TAMPA, Fla. -- The Bucs could come out of this year's draft with something they've never had before.
They could come away with a franchise quarterback for the first time in team history. The Bucs hold the No. 1 pick in the 2015 draft and Oregon's Marcus Mariota and Florida State's Jameis Winston are sitting there.
Take either one and the expectations will be high. But maybe Tampa Bay fans should temper their enthusiasm just a little bit.
Their history with highly-drafted quarterbacks isn't great. Let's take a look:
Doug Williams gets tons of credit for taking the team to the NFC Championship Game after the 1979 season. But the fact is Williams, who was taken with the 17th pick in the 1978 draft, wasn't really a franchise quarterback. He wasn't around long enough to qualify for that and his career record was only 38-42-1.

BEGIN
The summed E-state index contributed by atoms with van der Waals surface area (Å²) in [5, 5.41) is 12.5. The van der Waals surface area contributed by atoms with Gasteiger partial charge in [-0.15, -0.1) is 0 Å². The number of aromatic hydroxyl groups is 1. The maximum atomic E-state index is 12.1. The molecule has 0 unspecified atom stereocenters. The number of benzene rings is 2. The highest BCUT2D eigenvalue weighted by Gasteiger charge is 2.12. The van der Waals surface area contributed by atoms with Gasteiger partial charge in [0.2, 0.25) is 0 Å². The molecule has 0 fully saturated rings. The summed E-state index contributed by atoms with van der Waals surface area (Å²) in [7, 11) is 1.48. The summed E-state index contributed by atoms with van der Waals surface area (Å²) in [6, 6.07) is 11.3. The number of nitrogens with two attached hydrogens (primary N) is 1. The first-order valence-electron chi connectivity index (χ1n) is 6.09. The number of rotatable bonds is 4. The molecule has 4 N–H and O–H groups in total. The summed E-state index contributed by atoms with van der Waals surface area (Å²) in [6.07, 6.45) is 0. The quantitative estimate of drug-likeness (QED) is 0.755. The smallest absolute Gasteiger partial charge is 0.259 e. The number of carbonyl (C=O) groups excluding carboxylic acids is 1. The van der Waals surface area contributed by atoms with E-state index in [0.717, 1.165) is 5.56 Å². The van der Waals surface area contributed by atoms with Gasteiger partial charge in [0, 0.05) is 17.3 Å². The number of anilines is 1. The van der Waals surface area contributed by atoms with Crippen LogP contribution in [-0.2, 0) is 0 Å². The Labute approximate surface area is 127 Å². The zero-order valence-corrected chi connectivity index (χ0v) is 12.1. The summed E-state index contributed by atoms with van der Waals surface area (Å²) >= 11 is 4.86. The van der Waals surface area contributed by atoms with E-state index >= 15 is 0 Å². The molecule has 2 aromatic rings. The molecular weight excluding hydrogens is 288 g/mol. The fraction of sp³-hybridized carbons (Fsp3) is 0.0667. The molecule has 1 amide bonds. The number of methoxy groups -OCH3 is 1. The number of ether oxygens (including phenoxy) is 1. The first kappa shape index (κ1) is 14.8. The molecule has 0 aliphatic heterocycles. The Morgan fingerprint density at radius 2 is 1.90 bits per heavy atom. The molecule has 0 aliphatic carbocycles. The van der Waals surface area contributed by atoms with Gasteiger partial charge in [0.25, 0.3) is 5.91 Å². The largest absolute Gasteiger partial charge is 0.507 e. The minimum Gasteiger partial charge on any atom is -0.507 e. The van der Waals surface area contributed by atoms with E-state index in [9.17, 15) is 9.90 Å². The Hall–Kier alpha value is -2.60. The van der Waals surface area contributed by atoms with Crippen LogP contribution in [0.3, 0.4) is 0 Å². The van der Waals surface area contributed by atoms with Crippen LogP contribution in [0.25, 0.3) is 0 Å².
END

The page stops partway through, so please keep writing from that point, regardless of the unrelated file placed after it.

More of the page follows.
The guy that came in with the most attention was Vinny Testaverde. He was selected No. 1 overall (the last time the Bucs had the top pick) in 1987. Testaverde had good talent, but a sub-par supporting cast. His record with the Bucs was 90-123-1.
Trent Dilfer was supposed to be a franchise quarterback when he was selected No. 6 overall in 1994. Never a fan favorite and perhaps a benefactor of the talent around him, Dilfer actually had a winning record. He was 58-55.
Tampa Bay's last shot at a franchise quarterback was Josh Freeman, who was taken No. 17 in 2009. Freeman had tons of ability, but some intangibles obviously were missing. With Freeman, the Bucs were 24-36.
All that history shouldn't scare the Bucs away from Mariota and Winston. Instead, it should provide more motivation to get the pick right.